Odd to say, but even within the research literature, the definition of motivation varies quite a bit.  At Thrive, we define motivation as our ability to delay gratification and stay on course while pursuing desired outcomes.  Desired outcomes can range from achieving meaningful personal goals to satisfying simple wants.  Achieving our goals (my goal is to get in shape) takes time and requires a fair bit of strategic effort up front.  Satisfying our wants (I want that last slice of pizza) does not.  Put another way, achieving goals involves a healthy dose of motivation whereas satisfying simple wants involves little to no motivation.

Many of us think of motivation as something we are born with -as in you are either blessed with having a lot of it or are stuck with having very little of it.  While it is true that motivation comes easier to some of us than others, this is not the entire picture.  Our ability to delay gratification and stay on track is a skill -a skill we can grow into a genuine asset.  At Thrive, we view motivation as a key ingredient in goal achievement, and we draw from science when selecting motivation building strategies for our clients.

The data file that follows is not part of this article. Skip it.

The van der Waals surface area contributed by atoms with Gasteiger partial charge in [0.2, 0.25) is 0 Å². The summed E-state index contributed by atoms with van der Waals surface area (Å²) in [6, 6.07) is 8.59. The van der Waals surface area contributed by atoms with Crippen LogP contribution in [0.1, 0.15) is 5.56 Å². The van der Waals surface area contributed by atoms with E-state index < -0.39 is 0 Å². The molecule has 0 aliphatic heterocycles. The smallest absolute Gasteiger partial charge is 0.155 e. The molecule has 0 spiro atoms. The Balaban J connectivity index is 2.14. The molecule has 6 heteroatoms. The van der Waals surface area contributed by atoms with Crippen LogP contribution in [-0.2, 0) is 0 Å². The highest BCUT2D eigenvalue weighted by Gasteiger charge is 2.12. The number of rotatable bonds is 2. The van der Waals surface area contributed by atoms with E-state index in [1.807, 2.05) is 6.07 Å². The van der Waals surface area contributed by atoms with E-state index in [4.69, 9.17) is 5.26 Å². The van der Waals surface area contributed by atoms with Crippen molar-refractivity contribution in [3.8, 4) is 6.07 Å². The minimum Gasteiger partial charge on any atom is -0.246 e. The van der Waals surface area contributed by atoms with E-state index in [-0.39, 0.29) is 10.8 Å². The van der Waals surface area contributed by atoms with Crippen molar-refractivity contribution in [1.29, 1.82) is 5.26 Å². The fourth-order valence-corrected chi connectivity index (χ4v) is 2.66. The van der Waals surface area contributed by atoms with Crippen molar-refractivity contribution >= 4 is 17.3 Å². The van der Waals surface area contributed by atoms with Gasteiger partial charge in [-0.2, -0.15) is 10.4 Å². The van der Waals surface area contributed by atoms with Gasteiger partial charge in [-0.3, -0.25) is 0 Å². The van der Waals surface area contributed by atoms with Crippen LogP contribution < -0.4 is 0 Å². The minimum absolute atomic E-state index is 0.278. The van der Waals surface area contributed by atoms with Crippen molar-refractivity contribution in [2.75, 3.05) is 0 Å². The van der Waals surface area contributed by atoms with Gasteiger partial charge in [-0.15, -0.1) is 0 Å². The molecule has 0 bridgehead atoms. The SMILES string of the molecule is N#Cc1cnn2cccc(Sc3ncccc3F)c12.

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Obstacles refer to all that stands between us and our goals.  Put another way, obstacles are the challenges we have to overcome to get from we currently are to where we want to be.  When embracing the challenge of positive change, we are frequently faced with obstacles that are not on our radar.  This is important because missing obstacles all but guarantess that our goal achieving efforts will be incomplete and ultimately ineffective.   A commonplace example of this is the "get in shape" New Year's resolution -the local gyms are swarming with well intentioned fitness seekers in January, but the crowds have definitely thinned by April.  Clearly, some obstacles were missed along the way.

Even when obstacles are on our radar, they are frequently accompanied by their own set of hurdles.  One of the most common hurdles is that obstacles are often perceived as insurmountable.  When our repeated efforts to make lasting positive changes have been unsuccessful, the stage is set for us to reasonably conclude that our goals are unachievable.  Whereas it is fair to say that our efforts to date have been unsuccessful, it is also fair to consider whether a new approach would help us get to where we want to go.  At Thrive, we are committed to working with our clients (as a team) to identify their goal-related obstacles and develop effective strategies for overcoming these obstacles.